UK confirms reciprocal requirements for digital services providers to appoint UK representatives for NIS purposes, following Brexit.

By Gail E. Crawford, Fiona Maclean, and Amy Smyth

Following a consultation process, the UK government has now confirmed that it will put forward legislation to require non-UK-based digital services providers — larger cloud providers, search engines, and online marketplaces — that provide services into the UK to nominate a UK representative following Brexit. The representative will also have to be registered with the UK Information Commissioner’s Office (ICO).

Non-UK-based digital services providers will remain liable for breaches, notwithstanding the appointment of a representative. A representative will be required to act on behalf of a provider, but it is not currently clear whether a representative maybe be liable for a provider’s breach; whether the updated UK NIS Regulations will address this point explicitly remains to be seen.

As and when the UK ceases to be an EU Member State following Brexit, the requirement to appoint a representative will apply to EU-based service providers offering services into the UK. This approach mirrors the NIS Directive requirements applicable to digital services providers that are based outside the EU but offer services into the EU.

In alignment with the equivalent GDPR concept, the threshold for digital services providers “offering” (NIS Directive terminology) or “providing” (UK NIS Regulations terminology) services requires an element of actively targeting services to UK customers. Unlike the GDPR, the NIS Regulations also apply to services provided to companies. The government states that the requirement to appoint a NIS representative shall apply if the “head office” of the service provider is located outside the UK. This seems to indicate a difference to the GDPR approach, requiring the appointment of a representative under NIS even if the service provider has an establishment but not the “head office” in the UK.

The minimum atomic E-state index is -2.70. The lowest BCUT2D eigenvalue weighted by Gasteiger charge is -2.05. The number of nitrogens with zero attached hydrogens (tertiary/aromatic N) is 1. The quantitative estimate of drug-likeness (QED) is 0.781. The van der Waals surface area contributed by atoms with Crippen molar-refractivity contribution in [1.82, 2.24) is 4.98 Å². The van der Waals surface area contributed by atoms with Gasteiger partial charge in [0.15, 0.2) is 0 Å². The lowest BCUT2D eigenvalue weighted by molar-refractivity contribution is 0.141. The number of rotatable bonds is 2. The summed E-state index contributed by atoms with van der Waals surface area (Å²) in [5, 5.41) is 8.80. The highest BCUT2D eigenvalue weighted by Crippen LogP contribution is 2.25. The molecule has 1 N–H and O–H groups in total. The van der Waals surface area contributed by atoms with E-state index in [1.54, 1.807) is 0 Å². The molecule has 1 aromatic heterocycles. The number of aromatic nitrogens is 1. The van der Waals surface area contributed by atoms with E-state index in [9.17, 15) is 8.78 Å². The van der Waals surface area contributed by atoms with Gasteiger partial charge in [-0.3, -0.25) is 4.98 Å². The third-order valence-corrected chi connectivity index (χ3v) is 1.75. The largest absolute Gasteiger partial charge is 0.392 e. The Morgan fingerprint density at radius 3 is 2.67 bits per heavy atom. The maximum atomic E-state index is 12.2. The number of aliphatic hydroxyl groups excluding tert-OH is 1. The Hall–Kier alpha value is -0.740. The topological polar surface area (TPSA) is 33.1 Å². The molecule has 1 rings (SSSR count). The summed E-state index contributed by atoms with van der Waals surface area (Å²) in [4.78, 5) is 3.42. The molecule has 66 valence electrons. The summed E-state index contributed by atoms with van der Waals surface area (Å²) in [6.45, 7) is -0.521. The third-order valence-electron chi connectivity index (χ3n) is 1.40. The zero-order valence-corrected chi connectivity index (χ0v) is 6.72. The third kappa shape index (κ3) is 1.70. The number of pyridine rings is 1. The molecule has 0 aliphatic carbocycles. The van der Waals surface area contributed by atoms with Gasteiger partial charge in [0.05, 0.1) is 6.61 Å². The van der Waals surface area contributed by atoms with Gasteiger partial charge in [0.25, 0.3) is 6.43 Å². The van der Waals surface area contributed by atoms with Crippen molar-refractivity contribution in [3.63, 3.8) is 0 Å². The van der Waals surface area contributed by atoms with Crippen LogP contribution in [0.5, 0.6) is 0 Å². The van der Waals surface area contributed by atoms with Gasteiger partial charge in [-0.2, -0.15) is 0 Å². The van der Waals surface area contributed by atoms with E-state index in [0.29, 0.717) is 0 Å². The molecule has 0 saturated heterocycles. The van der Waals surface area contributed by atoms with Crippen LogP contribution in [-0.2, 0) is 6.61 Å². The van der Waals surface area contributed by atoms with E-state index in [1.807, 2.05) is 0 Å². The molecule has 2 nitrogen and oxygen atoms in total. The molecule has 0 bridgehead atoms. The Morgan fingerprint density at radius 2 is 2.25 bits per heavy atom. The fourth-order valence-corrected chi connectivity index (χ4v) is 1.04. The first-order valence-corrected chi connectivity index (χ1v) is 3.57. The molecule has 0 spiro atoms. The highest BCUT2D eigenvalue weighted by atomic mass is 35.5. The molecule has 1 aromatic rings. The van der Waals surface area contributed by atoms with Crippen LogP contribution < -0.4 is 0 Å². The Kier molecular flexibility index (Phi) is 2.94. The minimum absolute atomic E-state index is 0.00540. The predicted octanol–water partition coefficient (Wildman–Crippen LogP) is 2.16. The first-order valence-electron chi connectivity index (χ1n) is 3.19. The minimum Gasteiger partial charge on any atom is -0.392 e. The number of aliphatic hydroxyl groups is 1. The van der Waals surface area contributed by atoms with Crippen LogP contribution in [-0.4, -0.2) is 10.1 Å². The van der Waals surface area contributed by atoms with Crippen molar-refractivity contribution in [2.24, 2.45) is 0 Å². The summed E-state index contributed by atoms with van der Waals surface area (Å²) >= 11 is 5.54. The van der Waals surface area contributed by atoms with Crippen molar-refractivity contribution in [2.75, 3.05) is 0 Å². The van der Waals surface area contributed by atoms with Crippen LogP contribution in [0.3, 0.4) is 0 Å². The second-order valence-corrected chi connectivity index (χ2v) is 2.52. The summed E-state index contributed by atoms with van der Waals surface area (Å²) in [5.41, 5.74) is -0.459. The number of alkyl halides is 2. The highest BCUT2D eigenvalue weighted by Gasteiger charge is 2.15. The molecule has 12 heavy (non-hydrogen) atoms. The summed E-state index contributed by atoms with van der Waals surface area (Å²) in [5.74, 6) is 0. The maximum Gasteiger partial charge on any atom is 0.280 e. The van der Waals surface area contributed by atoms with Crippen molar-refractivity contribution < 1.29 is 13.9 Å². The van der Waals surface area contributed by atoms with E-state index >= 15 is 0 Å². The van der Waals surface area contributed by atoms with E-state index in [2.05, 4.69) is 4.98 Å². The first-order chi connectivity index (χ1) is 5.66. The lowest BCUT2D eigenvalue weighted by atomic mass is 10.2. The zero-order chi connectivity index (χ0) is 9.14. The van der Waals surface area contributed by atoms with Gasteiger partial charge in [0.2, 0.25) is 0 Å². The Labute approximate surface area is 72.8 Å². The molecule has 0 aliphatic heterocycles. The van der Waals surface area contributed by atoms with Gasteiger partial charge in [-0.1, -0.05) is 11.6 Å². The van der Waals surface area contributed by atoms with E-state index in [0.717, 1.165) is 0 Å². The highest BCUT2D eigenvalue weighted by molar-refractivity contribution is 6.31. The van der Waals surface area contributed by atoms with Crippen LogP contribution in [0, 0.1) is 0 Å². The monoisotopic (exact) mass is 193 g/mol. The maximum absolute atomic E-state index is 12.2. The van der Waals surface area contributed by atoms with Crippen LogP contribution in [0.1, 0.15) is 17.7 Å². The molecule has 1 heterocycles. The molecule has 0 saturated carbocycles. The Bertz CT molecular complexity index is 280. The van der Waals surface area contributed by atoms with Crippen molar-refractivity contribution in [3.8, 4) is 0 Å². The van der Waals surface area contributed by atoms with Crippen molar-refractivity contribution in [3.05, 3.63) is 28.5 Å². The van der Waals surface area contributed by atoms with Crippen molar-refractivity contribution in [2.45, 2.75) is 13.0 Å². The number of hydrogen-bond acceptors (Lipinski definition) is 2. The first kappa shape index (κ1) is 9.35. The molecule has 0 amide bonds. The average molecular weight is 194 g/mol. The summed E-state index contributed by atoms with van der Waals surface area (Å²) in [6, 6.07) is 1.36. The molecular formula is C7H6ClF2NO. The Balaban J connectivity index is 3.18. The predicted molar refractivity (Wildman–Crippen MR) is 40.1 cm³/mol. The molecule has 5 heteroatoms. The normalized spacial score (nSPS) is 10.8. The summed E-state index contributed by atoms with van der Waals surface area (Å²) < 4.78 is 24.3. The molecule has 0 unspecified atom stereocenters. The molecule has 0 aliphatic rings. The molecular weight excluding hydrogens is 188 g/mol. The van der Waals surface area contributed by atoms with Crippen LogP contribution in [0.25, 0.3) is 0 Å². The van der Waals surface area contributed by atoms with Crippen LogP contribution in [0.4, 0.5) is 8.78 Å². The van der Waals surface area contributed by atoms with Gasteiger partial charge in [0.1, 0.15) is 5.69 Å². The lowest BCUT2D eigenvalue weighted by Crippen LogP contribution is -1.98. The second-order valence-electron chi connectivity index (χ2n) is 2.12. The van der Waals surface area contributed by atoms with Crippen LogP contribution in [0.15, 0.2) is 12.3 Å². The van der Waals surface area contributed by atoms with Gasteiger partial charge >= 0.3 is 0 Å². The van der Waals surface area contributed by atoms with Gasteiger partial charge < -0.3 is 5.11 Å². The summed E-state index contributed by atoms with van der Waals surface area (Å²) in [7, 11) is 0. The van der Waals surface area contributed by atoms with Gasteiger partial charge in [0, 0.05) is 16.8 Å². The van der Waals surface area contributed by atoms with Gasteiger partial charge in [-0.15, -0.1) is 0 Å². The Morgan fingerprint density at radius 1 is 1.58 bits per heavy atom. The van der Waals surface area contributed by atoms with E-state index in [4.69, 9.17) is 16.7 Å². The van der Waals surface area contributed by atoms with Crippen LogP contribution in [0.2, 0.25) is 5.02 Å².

For global digital businesses that are neither based in the EU or the UK but offer services in both markets, two representative appointments under NIS will be needed following Brexit — one in a relevant EU Member State and one in the UK. Organisations will have three months in which to appoint their UK legal representatives (the government has indicated that the clock will start ticking 20 days after the date of the UK’s exit from the EU), and can do so from within their own corporate groups, or through an external provider.

Financial penalties under the UK NIS Regulations are currently limited to breaches of core information security and breach response obligations. The UK government has not indicated whether specific sanctions will be introduced for failing to appoint a representative. The familiar issue of practical enforcement against non-EU organisations may also be on authorities’ radars. Even if a national representative is appointed, neither the NIS Directive nor the current UK NIS Regulations directly address whether sanctions may be effectively enforced against a representative for a non-EU digital services provider’s breach.

For more detail on other aspects of NIS and the impact of Brexit, please see Latham’s previous posts on Brexit and data transfers, Brexit and UK data privacy, and UK guidance on cybersecurity under NIS.